Hello again and welcome to the third part of my seven part series.
In this issue, we will look at the dental hygiene model and discuss how the practice of dentistry went from a group who primarily provided a removal service for dead and decaying teeth to a very professional and well-trained group of doctors who have developed the strongest wellness-based health care system in the world.
It is a little known fact that the American Medical Association’s defense against quackery was, at the very least, co-written by dental professionals and more likely co-funded. It is absolutely certain that some of the same companies and industries that count on the perpetuation of the “drug and cut” sick care system are also deeply interested in the perpetuation of the dental hygiene model, as well as the “drill and fill” system of acute dental care. Which industry do you think was and will forever push for the fluoridation of water and toothpaste—possibly the chemical and drug companies? The point I am trying to make is, it was not the dental association, in and of themselves, that was able to capitalize on the social value system they have created of twice a year dental checkups and twice a day brushing and flossing. I’m not saying that there is necessarily anything wrong with the idea of taking good care of your teeth and gums. In fact, I believe that it is one of the best things we can do to ensure we keep our choppers for as long as possible.
The dental health field has undergone many changes and evolutions in the past century and, through these adaptations, they have realized that, for dental health to improve, public consciousness and professional responsibility must be the cornerstone of their efforts.
I can’t pin down the exact year that dental professionals started providing dental hygiene education in schools, but most of you reading this article will remember having the dentist or hygienist bring little red tablets to your classroom. After chewing them, your teeth turned red in some places, right? You all know what that meant. If you said plaque, you are correct. Do any of us have any idea what plaque is or if it is desirable? Of course you know what it is, that it is not desirable and, more importantly, you know it is not good for children. If you have children, what is the biggest battle you are all willing to fight before bed each night with them? Yes—brushing their teeth. Why do we do that? Because we learned well and understood the message and teachings we were provided in school.
Here is a statement from Cheryl Chapman at the University of Arkansas Little Rock when talking about their dental hygiene program: “Without the dental hygiene program, these children would not have dental exams. When we take the vans to the schools to load up for a trip to UAMS, those kids fight over who gets to go to the dentist.” © 2003 University of Arkansas for Medical Sciences (UAMS)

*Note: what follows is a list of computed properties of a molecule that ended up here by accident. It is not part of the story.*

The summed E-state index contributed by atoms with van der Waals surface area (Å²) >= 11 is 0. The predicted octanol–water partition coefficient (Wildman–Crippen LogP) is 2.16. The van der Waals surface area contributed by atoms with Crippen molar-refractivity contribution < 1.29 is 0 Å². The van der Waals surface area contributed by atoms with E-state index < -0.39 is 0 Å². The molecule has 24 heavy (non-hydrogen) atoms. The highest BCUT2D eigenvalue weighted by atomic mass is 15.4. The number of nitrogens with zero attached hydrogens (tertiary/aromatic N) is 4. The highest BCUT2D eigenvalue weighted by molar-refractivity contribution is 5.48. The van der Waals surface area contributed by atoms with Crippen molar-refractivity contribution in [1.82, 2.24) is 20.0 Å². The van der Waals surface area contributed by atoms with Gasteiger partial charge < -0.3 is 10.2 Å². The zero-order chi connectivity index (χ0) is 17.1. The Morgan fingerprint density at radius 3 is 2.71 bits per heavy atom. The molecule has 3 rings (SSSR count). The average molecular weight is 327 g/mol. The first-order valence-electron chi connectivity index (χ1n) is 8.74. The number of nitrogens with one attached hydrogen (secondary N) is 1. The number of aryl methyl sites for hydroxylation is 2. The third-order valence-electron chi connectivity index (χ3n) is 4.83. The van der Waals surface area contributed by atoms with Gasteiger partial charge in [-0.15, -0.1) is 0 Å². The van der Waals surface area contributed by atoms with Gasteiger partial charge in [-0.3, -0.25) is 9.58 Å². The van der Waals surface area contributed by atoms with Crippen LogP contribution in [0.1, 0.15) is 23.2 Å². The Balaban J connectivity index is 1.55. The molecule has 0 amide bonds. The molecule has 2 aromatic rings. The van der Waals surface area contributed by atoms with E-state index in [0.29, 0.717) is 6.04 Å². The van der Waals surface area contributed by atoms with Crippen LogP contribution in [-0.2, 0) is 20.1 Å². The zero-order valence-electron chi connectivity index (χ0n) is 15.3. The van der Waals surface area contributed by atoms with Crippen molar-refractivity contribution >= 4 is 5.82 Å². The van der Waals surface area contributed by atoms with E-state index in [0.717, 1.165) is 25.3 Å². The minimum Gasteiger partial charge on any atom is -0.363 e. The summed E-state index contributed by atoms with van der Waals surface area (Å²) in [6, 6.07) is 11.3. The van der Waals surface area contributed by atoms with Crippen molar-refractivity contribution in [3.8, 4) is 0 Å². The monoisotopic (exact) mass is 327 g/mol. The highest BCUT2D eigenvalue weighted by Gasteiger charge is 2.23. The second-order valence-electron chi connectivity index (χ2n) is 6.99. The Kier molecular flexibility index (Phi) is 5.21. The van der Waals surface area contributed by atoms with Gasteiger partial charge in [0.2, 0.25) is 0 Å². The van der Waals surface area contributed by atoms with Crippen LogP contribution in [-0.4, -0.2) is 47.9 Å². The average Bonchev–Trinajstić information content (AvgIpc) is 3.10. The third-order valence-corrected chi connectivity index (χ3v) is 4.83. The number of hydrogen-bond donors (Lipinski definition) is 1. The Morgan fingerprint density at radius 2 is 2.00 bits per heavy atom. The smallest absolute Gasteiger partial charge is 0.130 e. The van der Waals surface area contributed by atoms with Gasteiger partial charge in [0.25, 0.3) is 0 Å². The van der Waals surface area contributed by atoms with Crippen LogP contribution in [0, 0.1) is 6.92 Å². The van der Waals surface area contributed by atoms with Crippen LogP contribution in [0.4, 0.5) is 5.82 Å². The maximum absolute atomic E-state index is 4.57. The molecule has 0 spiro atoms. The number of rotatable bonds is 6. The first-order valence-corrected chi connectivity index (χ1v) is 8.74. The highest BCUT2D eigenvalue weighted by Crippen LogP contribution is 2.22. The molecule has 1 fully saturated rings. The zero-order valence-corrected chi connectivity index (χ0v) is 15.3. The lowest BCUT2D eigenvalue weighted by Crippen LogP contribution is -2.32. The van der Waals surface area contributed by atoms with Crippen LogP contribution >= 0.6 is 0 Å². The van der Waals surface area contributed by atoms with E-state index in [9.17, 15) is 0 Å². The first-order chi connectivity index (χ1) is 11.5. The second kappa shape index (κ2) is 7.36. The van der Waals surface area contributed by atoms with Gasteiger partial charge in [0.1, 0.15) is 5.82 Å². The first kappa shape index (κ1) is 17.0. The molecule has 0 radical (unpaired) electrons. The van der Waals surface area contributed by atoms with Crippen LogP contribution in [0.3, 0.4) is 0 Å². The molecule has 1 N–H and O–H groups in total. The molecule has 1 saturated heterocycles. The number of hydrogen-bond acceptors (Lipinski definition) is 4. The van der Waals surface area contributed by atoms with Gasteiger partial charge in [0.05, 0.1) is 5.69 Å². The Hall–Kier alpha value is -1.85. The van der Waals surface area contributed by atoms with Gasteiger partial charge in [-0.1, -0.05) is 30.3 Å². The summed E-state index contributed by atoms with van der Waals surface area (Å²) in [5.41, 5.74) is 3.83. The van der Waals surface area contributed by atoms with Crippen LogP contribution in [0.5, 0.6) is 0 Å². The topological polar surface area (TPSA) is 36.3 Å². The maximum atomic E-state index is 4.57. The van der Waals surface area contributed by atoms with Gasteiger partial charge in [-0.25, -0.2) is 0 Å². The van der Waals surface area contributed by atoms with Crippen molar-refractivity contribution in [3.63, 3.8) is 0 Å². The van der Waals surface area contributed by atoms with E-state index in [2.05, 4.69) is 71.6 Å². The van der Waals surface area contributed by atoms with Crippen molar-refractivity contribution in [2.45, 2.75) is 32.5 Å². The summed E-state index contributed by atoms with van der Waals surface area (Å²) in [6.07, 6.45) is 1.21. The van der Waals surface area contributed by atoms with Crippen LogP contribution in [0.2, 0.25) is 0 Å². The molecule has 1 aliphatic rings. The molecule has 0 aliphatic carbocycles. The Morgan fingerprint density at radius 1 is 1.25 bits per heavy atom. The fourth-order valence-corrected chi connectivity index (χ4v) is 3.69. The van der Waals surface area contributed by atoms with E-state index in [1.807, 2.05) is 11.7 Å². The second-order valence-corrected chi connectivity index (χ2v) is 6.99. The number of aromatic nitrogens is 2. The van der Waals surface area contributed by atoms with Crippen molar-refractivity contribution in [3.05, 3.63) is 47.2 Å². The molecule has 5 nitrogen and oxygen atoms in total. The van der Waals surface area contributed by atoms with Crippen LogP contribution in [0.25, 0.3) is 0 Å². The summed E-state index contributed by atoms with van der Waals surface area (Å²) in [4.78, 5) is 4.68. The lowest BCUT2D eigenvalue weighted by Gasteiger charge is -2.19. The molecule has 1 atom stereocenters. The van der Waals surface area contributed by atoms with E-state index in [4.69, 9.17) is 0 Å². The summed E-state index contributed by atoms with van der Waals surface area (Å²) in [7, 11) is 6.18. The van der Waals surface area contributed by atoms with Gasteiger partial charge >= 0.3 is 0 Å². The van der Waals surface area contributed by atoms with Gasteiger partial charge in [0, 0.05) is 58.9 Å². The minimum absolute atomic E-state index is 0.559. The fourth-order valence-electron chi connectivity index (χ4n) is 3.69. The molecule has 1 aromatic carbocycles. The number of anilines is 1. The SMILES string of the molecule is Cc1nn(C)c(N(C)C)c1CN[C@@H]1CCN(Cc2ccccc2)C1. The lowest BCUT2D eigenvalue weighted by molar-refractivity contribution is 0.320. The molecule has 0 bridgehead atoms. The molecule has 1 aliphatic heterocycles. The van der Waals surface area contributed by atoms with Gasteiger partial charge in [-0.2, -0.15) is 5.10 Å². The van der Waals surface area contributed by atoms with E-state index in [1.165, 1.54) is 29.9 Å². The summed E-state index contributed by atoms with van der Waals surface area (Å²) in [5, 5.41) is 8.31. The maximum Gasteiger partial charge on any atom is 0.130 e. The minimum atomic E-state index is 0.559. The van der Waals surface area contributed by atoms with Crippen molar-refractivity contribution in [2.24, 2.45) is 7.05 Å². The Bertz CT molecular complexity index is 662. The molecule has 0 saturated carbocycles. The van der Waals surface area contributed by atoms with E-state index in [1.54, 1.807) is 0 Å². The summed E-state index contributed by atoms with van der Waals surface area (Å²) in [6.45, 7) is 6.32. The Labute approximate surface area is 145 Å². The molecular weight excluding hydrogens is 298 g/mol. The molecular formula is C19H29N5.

I believe that, if we do the right thing and take the professional high road, we will someday be afforded the same opportunities that dentistry enjoys today. It is about more then teaching children. It is about creating the level of consciousness for a whole society where the importance of spinal and nervous system balance is recognized as being so important that you are sought after to bring health and wellness information to the children in your community. In any community, the most valued and honored group of citizens are the children. More time, energy, and money are spent on this segment of the population than any other. Isn’t it a shame that the leadership in your community is ignorant to the fact that you offer more to the future of your community than any other health care professional can?
In the next four segments, I will focus on how you can highlight your skills, knowledge, and leadership to become a valued and respected resource for your community and increase the utilization of chiropractic and serve more people. We will talk about civic, economic, and social leadership and help you understand why this is so important to you, your community, and chiropractic.
Dr. Slocum is a 1993 graduate of Logan College in St. Louis, Missouri. He is a fourth generation chiropractor, the eleventh member of his family to practice chiropractic.
Dr. Slocum and his partner, Rok A. Morin, D.C., are co-creators of Learning Curves™, a three-tier community education and marketing program for the chiropractic profession. Drs. Slocum and Morin lecture on a national basis to chiropractors encouraging them to spread awareness of chiropractic in their communities. Go to www.learningcurves.us, e-mail [email protected] or call 1-800- 613-2528 for more information.